Yes, we can get ideas and inspiration from each other but, if we ignore our own context, then we are unlikely to have much success. That doesn’t just mean failing to move forwards but also potentially slipping further behind: the “silver bullets” mindset can have a negative impact as it can destabilise a school.

Colleagues can, for example, mistakenly discard systems or processes that were not broken or wrong, they were just not being implemented properly.

I can think of one school where I opened some cupboards in a dusty store room and there were three different sets of maths textbooks, enough copies of each for the whole school: they had been replaced before being understood.

The cost of this in financial terms was huge. More importantly, pupils were leaving the school with huge gaps in their maths understanding, and staff were exhausted and lacking in confidence owing to the merry-go-round of change.

Because of the mystery surrounding school improvement, we don’t speak about these issues enough and so they continue to be a problem across the sector. Worse, we don’t speak enough about what actually does work.

So, here is my attempt to make transparent some aspects of school improvement that school leaders have said were effective.

It begins with the starting point that, in every school, there is good practice and the answer to improvement lies in unlocking staff potential, not lifting and shifting a new set of systems to the school.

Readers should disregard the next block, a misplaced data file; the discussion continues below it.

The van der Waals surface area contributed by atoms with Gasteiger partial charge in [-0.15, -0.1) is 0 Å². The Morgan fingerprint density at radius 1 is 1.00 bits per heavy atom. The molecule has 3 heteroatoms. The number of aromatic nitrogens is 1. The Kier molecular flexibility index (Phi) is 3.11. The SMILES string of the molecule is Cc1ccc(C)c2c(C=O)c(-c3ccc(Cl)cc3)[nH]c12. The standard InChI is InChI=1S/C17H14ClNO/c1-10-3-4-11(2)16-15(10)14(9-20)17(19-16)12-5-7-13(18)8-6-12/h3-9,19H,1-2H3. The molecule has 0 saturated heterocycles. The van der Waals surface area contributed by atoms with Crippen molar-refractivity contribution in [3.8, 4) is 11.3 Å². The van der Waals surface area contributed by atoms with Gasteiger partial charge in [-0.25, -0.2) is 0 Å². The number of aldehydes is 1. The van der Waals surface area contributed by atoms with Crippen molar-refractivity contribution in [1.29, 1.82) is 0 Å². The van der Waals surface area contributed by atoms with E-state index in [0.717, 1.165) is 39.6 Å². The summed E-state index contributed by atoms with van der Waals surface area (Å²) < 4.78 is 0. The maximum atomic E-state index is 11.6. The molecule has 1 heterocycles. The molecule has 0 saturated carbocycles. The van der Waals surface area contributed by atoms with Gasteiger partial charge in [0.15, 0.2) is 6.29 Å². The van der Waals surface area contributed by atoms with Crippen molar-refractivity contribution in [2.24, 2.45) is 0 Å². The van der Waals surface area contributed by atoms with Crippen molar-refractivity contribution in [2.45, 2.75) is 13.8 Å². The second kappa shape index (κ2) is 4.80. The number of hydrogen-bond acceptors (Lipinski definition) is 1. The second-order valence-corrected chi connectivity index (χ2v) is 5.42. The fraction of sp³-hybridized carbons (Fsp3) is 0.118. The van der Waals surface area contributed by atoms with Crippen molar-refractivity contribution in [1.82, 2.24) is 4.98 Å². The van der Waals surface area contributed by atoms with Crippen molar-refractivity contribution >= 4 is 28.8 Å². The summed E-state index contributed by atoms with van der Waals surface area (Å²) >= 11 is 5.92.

Instead of bringing in new resources, we should study what is currently in place and consider the small actions that could increase their effectiveness.

We should focus on small actions for a period of time and, once they are embedded, look for the next set of small actions and work on those.

This style of leadership has been used successfully in the world of sport. Clive Woodward, manager of the England 2003 Rugby World Cup winning team, talked about finding 100 things and doing them 1 per cent better.

David Brailsford, the former British Cycling performance director, described this same process as the aggregation of marginal gains.

So, how does this work in practice in a school environment? When I work with school leaders, I use a simple three-part process: review, strategy, implementation.

First, we review what we know about the school to determine the areas we need to focus on. Is it behaviour, attendance, a particular subject area, or teaching and learning as a whole?

Then we develop the strategy. Here, we consider what the small actions are that will bring improvement. There should be just two or three.

Next, we communicate these actions to our colleagues, so that we can implement them. We work with colleagues to explain why these steps will make a difference and help them to make the changes.